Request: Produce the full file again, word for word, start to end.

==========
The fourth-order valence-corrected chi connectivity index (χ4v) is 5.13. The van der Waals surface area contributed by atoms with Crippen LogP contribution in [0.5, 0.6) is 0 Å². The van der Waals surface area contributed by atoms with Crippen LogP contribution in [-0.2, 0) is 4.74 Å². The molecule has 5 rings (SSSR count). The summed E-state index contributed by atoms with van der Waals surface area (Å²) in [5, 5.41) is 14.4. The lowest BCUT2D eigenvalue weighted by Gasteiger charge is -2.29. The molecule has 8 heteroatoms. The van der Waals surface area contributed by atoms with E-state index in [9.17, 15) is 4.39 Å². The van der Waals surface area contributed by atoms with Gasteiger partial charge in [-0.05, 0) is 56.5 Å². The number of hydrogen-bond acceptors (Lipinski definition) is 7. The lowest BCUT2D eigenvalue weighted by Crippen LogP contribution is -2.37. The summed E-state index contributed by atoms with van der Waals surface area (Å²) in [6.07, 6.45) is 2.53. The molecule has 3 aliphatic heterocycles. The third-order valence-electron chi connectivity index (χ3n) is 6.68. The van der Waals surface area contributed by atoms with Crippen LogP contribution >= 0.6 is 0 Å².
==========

The fourth-order valence-corrected chi connectivity index (χ4v) is 5.13. The van der Waals surface area contributed by atoms with Crippen LogP contribution in [0.5, 0.6) is 0 Å². The van der Waals surface area contributed by atoms with Crippen LogP contribution in [-0.2, 0) is 4.74 Å². The molecule has 5 rings (SSSR count). The summed E-state index contributed by atoms with van der Waals surface area (Å²) in [5, 5.41) is 14.4. The lowest BCUT2D eigenvalue weighted by Gasteiger charge is -2.29. The molecule has 8 heteroatoms. The van der Waals surface area contributed by atoms with E-state index in [9.17, 15) is 4.39 Å². The van der Waals surface area contributed by atoms with Gasteiger partial charge in [-0.05, 0) is 56.5 Å². The number of hydrogen-bond acceptors (Lipinski definition) is 7. The lowest BCUT2D eigenvalue weighted by Crippen LogP contribution is -2.37. The summed E-state index contributed by atoms with van der Waals surface area (Å²) in [6.07, 6.45) is 2.53. The molecule has 3 aliphatic heterocycles. The third-order valence-electron chi connectivity index (χ3n) is 6.68. The van der Waals surface area contributed by atoms with Crippen LogP contribution >= 0.6 is 0 Å².